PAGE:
Budget Not Working? These Could Be the Reasons Why

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If you're struggling to stick to your budget, it may be time to make some changes.

Following a budget is one of the best things you can do for your finances. With a budget in place, you'll be more likely to avoid debt, add to your savings, and meet whatever goals you set for yourself.

But what if your budget isn't working for you? What if you keep going over it or failing to stick to it? If that's the case, these could be the reasons why.

1. Your budget isn't based on actual data

A budget that's thrown together based on guesses about what your bills look like won't do you much good. Rather, it needs to be accurate for it to work.

Before you give up on budgeting, spend some time looking through your bank and credit card statements from the past year. That should help you not only identify all of your recurring and one-off expenses, but also help you accurately estimate what they cost.

2. You keep setting a budget and forgetting about it

Your living expenses can change over time, such as if your rent goes up or you switch to a different cell phone provider that costs more than your old one. And sometimes, your living costs can change in your favor, such as if you pay off your car and no longer have an auto loan hanging over your head.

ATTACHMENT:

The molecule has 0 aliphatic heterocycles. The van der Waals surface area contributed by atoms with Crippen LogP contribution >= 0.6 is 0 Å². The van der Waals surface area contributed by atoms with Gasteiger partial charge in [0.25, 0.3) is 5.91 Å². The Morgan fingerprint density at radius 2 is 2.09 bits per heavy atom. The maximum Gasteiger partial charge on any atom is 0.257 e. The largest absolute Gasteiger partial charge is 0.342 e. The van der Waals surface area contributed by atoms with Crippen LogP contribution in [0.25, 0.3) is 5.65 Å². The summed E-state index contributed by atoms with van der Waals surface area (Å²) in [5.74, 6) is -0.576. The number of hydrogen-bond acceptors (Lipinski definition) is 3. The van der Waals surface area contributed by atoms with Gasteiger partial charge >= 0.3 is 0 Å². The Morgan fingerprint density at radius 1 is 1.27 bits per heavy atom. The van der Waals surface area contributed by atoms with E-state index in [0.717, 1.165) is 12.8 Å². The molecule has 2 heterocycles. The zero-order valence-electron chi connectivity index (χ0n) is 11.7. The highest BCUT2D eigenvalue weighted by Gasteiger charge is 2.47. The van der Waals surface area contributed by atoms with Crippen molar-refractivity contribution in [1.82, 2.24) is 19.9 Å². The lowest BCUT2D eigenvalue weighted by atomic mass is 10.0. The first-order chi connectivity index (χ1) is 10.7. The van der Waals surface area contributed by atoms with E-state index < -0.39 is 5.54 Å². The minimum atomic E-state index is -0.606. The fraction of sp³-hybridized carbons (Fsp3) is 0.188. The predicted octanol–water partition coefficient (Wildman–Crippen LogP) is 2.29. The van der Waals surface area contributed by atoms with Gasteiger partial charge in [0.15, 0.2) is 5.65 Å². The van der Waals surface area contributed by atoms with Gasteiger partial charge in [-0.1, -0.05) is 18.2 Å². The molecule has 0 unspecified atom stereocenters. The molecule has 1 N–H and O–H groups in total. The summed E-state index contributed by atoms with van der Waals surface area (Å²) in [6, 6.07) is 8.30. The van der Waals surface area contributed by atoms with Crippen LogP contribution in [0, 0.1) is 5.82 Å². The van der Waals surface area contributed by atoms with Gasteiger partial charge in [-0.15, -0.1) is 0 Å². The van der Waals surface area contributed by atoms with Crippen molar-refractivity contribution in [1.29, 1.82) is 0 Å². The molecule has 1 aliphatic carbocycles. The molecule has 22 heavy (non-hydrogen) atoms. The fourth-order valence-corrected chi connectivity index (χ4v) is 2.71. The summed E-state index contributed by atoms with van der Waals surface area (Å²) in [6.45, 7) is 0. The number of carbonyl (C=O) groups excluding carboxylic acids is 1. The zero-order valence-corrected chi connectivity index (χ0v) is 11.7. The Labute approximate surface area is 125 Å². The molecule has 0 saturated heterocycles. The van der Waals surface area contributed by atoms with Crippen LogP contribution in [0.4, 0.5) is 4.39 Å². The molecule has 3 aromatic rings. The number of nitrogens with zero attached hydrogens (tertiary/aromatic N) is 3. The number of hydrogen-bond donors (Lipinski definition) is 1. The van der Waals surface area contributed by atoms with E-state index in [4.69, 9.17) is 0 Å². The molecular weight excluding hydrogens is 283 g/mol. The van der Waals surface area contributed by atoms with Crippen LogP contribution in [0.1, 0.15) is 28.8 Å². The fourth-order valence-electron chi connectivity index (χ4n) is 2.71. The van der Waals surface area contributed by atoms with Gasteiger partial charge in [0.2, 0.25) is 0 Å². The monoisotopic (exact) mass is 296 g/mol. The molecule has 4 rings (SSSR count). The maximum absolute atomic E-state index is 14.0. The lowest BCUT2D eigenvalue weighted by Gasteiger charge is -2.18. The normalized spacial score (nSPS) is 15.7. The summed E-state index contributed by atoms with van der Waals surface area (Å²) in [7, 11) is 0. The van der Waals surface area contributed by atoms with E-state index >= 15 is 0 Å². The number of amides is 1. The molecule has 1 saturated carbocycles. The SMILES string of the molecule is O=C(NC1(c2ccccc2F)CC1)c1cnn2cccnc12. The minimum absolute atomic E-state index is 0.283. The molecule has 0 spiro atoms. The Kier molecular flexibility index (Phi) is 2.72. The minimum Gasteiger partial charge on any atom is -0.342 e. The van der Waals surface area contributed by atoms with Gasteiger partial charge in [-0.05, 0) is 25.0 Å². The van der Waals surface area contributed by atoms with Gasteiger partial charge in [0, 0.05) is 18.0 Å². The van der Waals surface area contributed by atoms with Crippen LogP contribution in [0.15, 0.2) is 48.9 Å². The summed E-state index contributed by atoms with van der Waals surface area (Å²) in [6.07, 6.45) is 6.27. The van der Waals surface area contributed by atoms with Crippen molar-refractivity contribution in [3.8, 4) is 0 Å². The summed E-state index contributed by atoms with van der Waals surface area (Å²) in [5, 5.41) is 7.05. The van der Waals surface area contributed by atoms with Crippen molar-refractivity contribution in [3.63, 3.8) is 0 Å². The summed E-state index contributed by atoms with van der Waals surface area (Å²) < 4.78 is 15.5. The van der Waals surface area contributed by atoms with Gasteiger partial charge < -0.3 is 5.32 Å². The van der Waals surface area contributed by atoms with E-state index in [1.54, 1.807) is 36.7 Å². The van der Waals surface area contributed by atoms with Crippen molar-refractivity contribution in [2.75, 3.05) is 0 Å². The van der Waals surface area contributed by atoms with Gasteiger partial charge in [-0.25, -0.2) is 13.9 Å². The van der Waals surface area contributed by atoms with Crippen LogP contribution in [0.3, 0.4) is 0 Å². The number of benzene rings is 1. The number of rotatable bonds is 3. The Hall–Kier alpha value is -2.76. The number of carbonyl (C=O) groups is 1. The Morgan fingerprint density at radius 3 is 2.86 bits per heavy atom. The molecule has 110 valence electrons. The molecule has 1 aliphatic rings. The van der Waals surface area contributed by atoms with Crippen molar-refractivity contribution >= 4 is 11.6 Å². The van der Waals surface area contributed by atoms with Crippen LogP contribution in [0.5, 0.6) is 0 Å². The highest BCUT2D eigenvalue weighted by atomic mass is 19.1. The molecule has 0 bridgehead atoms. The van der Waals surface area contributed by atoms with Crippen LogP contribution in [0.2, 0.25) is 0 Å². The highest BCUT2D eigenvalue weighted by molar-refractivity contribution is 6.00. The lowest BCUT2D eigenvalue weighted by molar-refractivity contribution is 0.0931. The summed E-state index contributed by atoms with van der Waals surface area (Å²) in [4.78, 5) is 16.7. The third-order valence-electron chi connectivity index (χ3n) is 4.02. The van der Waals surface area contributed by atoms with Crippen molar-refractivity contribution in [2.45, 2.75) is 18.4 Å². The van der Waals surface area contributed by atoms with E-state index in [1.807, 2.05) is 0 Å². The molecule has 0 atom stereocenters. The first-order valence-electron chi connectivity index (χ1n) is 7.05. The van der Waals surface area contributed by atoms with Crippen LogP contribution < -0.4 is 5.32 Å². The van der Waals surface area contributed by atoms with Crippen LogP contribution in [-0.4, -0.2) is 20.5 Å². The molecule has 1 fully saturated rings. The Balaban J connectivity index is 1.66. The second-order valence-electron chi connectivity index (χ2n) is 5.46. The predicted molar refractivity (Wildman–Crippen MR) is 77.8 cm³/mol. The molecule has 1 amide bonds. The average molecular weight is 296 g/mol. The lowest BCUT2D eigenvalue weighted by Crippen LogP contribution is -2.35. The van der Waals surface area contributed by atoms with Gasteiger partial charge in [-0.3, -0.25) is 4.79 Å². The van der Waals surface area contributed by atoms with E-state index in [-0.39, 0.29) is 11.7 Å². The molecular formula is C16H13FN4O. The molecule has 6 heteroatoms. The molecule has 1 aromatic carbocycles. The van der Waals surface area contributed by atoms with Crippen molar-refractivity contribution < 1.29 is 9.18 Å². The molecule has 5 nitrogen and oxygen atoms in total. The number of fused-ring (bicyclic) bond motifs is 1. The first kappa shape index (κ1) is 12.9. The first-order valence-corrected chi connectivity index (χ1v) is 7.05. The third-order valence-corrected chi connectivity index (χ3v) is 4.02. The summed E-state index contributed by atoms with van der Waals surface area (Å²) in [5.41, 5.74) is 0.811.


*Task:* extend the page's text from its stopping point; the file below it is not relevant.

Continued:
Either way, your budget is something you'll need to revisit every three to six months, or after major changes to your personal finances occur (such as if you pay off a loan or unload a large expense). Be sure to update your budget accordingly. Otherwise, it may not do you much good.

3. Your budget leaves you no wiggle room for added expenses

You might think that as long as your various expenses don't exceed the amount of money you take home in your paychecks, you're all set from a budgeting perspective. But that's not so.

You should not be spending every last dollar you earn for a couple of reasons. First, if you go that route, you'll have no money left over to add to your savings. Also, if you spend every penny you bring in, you'll have zero flexibility for emergencies or other unexpected expenses.

Say your good friend gets engaged and you're invited to a celebratory dinner you need to bring a gift to. If you don't have a spare $50 to work with in your budget, you may have to put that gift on a credit card and pay it off later, all the while accruing interest. A better bet is to leave yourself some wiggle room in your budget. That way, you can either add that extra cash to your savings or use it to cover unplanned bills that shouldn't really warrant an emergency fund withdrawal, like a gift for a friend.

Following a budget could put you in a great spot financially -- but only if that budget is realistic and you're able to stick to it. If that's not the case, figure out why that is and rework that budget so it does the job it's supposed to.

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